As far as my diet goes, no more sugar packets, Fake sugar is bad for. I forgot how much I love vanilla soy milk. It is rich in Vitamin D and so yummy. I normally put milk in my coffee instead of coffee creamer, but am finding my 2nd cup makes me a little gassy, so I am trying a little creamer instead. I have gotten into the bad habit of taken not only a sleeping pill, but a Melatonin as well. Well no wonder I have been waking up so sleepy. I have been overdoing it, so the Melatonin is getting kicked out. It even says on the bottle not to take if you have a depression disorder. I haven't been diagnosed with anything, but as most of you all now I was pretty unhappy when we first moved to CA and that was about the same time that I started taking Melatonin. I would love to quit eating cow and chicken and instead just eat fish, eggs and cheese, but I don't think my husband will go for it. I think the way cows and chickens are raised and slaughtered makes them not healthy for you. I strongly encourage everyone to read or watch Food Inc. I also like the book Fast Food Nation.

Here's an article that I read from one of my Facebook friends, talks about whats in hamburger.
In case you missed it last week, The New York Times ran an excellent article on a South Dakota company called Beef Products Inc., which makes a hamburger filler product that ends up in 70 percent of burgers in the United States.

To make a long story short: Beef Products buys the cheapest, least desirable beef on offer--fatty sweepings from the slaughterhouse floor, which are notoriously rife with pathogens like E. coli 0157 and antibiotic-resistant salmonella. It sends the scraps through a series of machines, grinds them into a paste, separates out the fat, and laces the substance with ammonia to kill pathogens.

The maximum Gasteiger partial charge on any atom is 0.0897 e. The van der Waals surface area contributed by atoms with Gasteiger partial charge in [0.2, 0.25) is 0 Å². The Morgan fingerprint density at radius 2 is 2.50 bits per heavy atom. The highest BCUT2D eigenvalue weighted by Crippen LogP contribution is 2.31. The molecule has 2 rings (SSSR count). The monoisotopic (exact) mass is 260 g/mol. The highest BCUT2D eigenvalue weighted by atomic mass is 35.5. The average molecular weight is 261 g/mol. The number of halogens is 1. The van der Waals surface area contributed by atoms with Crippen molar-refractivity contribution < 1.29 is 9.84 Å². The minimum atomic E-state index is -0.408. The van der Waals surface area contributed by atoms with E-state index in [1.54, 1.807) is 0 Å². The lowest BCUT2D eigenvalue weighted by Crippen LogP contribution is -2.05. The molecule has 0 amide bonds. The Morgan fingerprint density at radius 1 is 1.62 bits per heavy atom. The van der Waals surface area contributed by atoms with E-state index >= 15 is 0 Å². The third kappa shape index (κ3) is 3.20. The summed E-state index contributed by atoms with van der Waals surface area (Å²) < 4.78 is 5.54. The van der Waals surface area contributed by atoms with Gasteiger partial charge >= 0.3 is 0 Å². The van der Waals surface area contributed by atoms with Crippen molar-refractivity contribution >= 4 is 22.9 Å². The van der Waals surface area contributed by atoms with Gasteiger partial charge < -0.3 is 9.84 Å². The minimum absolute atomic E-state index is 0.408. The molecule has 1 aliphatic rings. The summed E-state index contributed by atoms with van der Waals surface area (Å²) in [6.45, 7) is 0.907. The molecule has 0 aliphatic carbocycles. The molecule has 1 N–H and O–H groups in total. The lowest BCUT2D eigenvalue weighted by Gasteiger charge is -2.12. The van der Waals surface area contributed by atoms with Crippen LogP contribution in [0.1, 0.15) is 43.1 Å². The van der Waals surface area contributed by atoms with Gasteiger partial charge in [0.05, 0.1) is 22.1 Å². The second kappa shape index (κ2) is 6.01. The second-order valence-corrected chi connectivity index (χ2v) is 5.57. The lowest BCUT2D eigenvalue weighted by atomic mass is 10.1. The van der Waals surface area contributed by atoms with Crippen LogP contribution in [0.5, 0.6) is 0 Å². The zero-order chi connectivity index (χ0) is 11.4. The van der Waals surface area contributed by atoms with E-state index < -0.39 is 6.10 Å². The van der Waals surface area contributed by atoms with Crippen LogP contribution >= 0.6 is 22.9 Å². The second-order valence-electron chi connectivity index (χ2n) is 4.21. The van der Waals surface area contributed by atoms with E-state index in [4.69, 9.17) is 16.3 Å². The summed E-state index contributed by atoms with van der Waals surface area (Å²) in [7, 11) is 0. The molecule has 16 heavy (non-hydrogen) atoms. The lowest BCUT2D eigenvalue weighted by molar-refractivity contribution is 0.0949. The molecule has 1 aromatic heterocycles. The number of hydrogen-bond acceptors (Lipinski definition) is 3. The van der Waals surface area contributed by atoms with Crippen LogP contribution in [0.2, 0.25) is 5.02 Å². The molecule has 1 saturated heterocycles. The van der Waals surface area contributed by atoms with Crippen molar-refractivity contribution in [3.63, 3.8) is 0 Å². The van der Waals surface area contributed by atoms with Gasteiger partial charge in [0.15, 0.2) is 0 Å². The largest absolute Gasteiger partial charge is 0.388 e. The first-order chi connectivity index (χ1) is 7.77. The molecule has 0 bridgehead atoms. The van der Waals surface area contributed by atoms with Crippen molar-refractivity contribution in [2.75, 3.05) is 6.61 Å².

The result, known by some in the industry as "pink slime," is marketed widely to hamburger makers. The product has three selling points, from what I can tell: 1) it's really, really cheap; 2) unlike conventional ground beef, which routinely carries E. coli, etc, pink slime is sterilized by the addition of ammonia; and 3) it's so full of ammonia that it will kill pathogens in the ground beef it's mixed with.

In short, Beef Products' is peddling a solution--and a cheap one at that--to the beef industry's embarrassing food-borne-illness problem (see my Meat Wagon series of posts for more on this topic). No wonder that burger purveyors from agribusiness giant Cargill to McDonald's, from Burger King to your kid's public-school cafeteria, snap up 60 pound blocks of pink slime and mix it into conventional ground beef at doses of up to 15 percent.
But as the Times story shows, the ammonia doesn't always kill the pathogens in pink slime. Indeed, far from sterilizing a batch of burger mix, pink slime can actually add to the pathogen cocktail:
School lunch officials said that in some years Beef Products testing results were worse than many of the program's two dozen other suppliers, which use traditional meat processing methods. From 2005 to 2009, Beef Products had a rate of 36 positive results for salmonella per 1,000 tests, compared to a rate of nine positive results per 1,000 tests for the other suppliers, according to statistics from the program.
Thus, of pink slime's three chief selling points, only one holds up to scrutiny: it's cheap.
Note that the information unearthed in this important Times is new only to the public; the fast-food industry, the USDA, and the school-lunch program have long known about pink slime's less than stellar food-safety performance. Indeed, pressure from buyers may have contributed to the pathogen load--as The Times reports, complaints about an overpowering ammonia aroma forced the company to ramp down the dose of the sterilizing agent, which may have upped its susceptibility to salmonella, etc.